A Skeptical Impressionist: Charles Buls and His Siamese Sketches

by Kenneth Champeon, May 25, 2001 | Destinations: Thailand / Bangkok

A review of Siamese Sketches, Charles Buls, trans. Walter E. J. Tips, [White Lotus, Bangkok, 1994].

Following upon the success of his Croquis Congolais, or Congolese Sketches, the Belgian Charles Buls, then former mayor of Brussels, traveled in 1900 to Siam to compile a similar survey of its life and people. Staying there for but a month, he yet amassed a remarkable collection of descriptions and insights, published as Croquis Siamois, or Siamese Sketches, the following year.

Siam was then ruled by King Chulalongkorn, or Rama V, whose legacy is to have rejuvenated his nation with Western ideas. Only through doing so, he thought, could Siam defend itself against the English encroaching from India and the French from Indo-China. Belgium in particular was invited to fortify Siam's judicial system, described in the chapter "The System of Justice."

Like the accounts of many other learned men encountering foreign countries, Buls' is a document of conflict. He does not know whether to condemn, praise, or dismiss the Siamese. Controversially, he does all three, and con gusto; more controversially, he does the same to the Europeans.

Describing the houses of Siam, for example, Buls employs the words "vulgar" and "miserable." The canal is "the universal cesspool." At a temple he finds "an unbelievable amount of dirtiness." Elsewhere he remarks that "all the women are ugly and especially horrible the old women...." He flees a gambling house because of the "fetid smell of yellow men."

Before condemning the "fetid smell" of his archaic, provincial worldview, consider that elsewhere in his Sketches, Buls evinces a kind of premature cultural relativism. Though he believes unsurprisingly in the "preeminence of Western people over Asian people", his "preeminence" is one of power, not necessarily of morality. "The people here do not seem to be awaiting the happiness of the marvels that an arrogant Western civilization has brought them." This arrogance of the West, "the same arrogance that makes us believe we possess the only truth and the only way to happiness" is a recurring theme. Of course, it is Buls' arrogance also, but he sets himself above the "drunken, corrupt, vulgar, roguish adventurers, sent off by Europe" to plunder foreign lands. If Buls' is a racist, he is also a critic of colonialism during its heyday.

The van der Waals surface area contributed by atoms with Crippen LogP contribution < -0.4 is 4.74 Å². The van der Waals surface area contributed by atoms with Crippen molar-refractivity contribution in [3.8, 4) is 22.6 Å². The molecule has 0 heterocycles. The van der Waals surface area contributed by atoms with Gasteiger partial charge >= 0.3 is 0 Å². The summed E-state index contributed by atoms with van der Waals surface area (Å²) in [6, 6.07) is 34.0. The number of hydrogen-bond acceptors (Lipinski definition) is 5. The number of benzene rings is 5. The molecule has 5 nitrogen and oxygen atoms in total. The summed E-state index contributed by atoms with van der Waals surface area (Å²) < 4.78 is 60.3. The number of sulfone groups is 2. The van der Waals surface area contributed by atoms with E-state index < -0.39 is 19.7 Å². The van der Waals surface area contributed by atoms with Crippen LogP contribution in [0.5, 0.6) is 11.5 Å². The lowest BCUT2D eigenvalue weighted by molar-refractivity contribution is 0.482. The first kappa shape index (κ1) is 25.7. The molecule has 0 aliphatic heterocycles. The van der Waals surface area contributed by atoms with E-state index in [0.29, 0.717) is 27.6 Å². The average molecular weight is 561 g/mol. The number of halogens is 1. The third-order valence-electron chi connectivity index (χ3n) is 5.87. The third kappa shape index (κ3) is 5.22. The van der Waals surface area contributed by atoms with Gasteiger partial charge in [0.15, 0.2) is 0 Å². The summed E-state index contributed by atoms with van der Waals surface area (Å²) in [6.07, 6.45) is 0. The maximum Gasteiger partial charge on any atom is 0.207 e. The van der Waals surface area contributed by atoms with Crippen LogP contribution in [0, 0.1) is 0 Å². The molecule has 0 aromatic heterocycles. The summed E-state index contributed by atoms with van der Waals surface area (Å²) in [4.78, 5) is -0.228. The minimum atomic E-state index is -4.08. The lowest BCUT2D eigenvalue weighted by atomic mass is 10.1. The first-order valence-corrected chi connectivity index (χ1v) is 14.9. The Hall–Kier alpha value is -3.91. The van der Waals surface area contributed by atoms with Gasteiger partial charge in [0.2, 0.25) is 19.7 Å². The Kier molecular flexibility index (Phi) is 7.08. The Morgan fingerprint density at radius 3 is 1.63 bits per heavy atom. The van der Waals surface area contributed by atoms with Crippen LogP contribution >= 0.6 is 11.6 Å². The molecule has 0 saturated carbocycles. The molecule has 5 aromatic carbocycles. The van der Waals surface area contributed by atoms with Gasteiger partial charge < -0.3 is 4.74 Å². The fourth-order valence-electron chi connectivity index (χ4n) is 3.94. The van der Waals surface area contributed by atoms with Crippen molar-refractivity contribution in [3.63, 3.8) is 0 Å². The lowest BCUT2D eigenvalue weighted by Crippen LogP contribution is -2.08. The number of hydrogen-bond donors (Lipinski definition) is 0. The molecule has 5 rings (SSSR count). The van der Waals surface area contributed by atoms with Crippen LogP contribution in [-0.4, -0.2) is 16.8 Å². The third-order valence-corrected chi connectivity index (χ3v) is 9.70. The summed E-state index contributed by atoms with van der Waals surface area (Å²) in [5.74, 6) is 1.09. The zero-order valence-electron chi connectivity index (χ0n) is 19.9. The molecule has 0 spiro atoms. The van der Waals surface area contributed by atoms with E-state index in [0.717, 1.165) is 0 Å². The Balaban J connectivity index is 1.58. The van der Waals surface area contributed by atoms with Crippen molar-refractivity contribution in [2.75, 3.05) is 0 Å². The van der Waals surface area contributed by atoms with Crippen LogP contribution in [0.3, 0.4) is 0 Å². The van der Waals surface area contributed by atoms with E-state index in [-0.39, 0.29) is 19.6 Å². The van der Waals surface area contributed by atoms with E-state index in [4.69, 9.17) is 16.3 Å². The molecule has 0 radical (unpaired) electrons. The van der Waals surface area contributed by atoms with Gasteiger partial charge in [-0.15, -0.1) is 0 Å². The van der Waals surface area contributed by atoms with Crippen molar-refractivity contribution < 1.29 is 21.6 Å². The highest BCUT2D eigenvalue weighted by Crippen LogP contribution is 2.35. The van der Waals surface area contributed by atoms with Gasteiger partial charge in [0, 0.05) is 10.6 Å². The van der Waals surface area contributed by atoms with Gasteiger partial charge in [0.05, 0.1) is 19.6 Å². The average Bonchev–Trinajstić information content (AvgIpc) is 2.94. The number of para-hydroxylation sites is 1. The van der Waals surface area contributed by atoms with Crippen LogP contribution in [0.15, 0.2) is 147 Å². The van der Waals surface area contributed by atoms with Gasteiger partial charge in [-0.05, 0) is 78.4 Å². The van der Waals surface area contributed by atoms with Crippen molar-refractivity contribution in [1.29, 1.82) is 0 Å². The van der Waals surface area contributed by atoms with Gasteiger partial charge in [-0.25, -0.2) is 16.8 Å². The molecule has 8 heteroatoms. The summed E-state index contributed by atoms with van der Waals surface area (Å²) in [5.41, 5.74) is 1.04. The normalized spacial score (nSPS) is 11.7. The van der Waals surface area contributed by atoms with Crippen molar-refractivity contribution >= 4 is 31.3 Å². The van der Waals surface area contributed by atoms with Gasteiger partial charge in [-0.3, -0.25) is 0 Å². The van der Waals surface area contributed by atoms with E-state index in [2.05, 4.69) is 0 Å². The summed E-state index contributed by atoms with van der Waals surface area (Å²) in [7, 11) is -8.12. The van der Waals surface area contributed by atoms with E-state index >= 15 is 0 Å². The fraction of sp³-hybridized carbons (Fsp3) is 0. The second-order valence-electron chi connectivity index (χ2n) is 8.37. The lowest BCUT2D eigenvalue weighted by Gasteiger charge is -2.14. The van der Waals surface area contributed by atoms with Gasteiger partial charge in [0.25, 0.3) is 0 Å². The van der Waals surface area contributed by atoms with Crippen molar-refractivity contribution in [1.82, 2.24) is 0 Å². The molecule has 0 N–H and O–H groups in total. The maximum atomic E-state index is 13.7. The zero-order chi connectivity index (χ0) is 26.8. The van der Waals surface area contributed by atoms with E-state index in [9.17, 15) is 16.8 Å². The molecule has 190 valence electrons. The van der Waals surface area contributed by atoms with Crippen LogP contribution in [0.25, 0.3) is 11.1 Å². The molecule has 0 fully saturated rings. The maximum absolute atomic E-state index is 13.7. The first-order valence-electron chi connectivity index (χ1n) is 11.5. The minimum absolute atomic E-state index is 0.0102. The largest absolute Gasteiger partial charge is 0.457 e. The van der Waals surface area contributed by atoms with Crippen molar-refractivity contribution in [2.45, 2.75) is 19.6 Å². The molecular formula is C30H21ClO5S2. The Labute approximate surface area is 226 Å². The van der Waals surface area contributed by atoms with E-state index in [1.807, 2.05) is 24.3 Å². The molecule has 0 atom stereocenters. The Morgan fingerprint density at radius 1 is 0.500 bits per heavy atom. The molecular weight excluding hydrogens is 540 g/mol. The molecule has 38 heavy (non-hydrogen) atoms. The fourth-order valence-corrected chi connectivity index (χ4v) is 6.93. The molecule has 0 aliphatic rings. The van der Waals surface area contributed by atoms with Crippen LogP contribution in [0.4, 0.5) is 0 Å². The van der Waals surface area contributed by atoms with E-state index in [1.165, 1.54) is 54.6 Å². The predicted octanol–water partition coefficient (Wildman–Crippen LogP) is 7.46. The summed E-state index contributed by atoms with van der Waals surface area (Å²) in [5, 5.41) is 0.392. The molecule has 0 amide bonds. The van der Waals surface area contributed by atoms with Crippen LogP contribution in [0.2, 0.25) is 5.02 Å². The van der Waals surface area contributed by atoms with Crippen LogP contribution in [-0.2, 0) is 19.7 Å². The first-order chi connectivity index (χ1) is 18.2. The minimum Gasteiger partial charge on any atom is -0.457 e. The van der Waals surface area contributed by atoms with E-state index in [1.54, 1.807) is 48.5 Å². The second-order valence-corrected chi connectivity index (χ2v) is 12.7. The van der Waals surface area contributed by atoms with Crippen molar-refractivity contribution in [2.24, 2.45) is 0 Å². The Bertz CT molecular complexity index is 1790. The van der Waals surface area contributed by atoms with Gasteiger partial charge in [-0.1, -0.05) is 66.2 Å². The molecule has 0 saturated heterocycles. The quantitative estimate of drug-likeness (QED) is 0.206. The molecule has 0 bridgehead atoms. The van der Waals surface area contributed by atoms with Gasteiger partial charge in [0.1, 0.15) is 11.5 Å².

Against the "brutal ways" and "rough manners" of the Europeans, Buls attests to the serenity and civility of the Siamese. They are generous, respectful of their elders, "very formal among themselves, and of a refined civility." While lauding the enterprise and exactitude of the many Chinese in Bangkok, he betrays some preference for the carefree Siamese. The Chinese "shout a lot and work; the Siamese, gentler, pass by silently."

His tendency to doubt the self-aggrandizing of his own civilization also informs his comparison of Christianity and Buddhism. With a skepticism beyond the powers of missionaries still roaming Thailand, he places the two religions on an equal footing. Indeed, he admires Buddhism because it lacks Christianity's evangelizing zeal. "There is no more tolerant cult." While Buddhists in Europe would be "denounced as henchman [sic] of Satan by our priests...and stoned by our peasants," the Buddhists welcome Jesus into its pantheon of saints "worthy of veneration."